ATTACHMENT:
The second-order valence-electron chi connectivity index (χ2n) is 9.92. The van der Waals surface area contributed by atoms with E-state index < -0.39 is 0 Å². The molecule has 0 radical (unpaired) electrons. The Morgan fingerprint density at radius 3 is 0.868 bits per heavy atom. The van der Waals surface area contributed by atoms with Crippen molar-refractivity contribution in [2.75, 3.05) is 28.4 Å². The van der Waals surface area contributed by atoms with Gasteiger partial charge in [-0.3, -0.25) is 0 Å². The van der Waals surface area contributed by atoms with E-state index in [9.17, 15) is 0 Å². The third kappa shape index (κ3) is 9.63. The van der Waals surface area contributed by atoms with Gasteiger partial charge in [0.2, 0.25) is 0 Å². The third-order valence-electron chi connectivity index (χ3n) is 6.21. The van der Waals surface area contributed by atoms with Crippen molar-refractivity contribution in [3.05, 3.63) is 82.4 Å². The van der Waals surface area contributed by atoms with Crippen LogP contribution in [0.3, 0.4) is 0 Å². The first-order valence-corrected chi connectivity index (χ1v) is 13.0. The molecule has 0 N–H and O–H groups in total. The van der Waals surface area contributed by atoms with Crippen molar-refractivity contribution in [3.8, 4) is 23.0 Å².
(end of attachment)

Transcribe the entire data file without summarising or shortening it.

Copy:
The second-order valence-electron chi connectivity index (χ2n) is 9.92. The van der Waals surface area contributed by atoms with E-state index < -0.39 is 0 Å². The molecule has 0 radical (unpaired) electrons. The Morgan fingerprint density at radius 3 is 0.868 bits per heavy atom. The van der Waals surface area contributed by atoms with Crippen molar-refractivity contribution in [2.75, 3.05) is 28.4 Å². The van der Waals surface area contributed by atoms with Gasteiger partial charge in [-0.3, -0.25) is 0 Å². The van der Waals surface area contributed by atoms with E-state index in [9.17, 15) is 0 Å². The third kappa shape index (κ3) is 9.63. The van der Waals surface area contributed by atoms with Gasteiger partial charge in [0.2, 0.25) is 0 Å². The third-order valence-electron chi connectivity index (χ3n) is 6.21. The van der Waals surface area contributed by atoms with Crippen molar-refractivity contribution in [3.05, 3.63) is 82.4 Å². The van der Waals surface area contributed by atoms with Crippen LogP contribution in [0.3, 0.4) is 0 Å². The first-order valence-corrected chi connectivity index (χ1v) is 13.0. The molecule has 0 N–H and O–H groups in total. The van der Waals surface area contributed by atoms with Crippen molar-refractivity contribution in [3.8, 4) is 23.0 Å².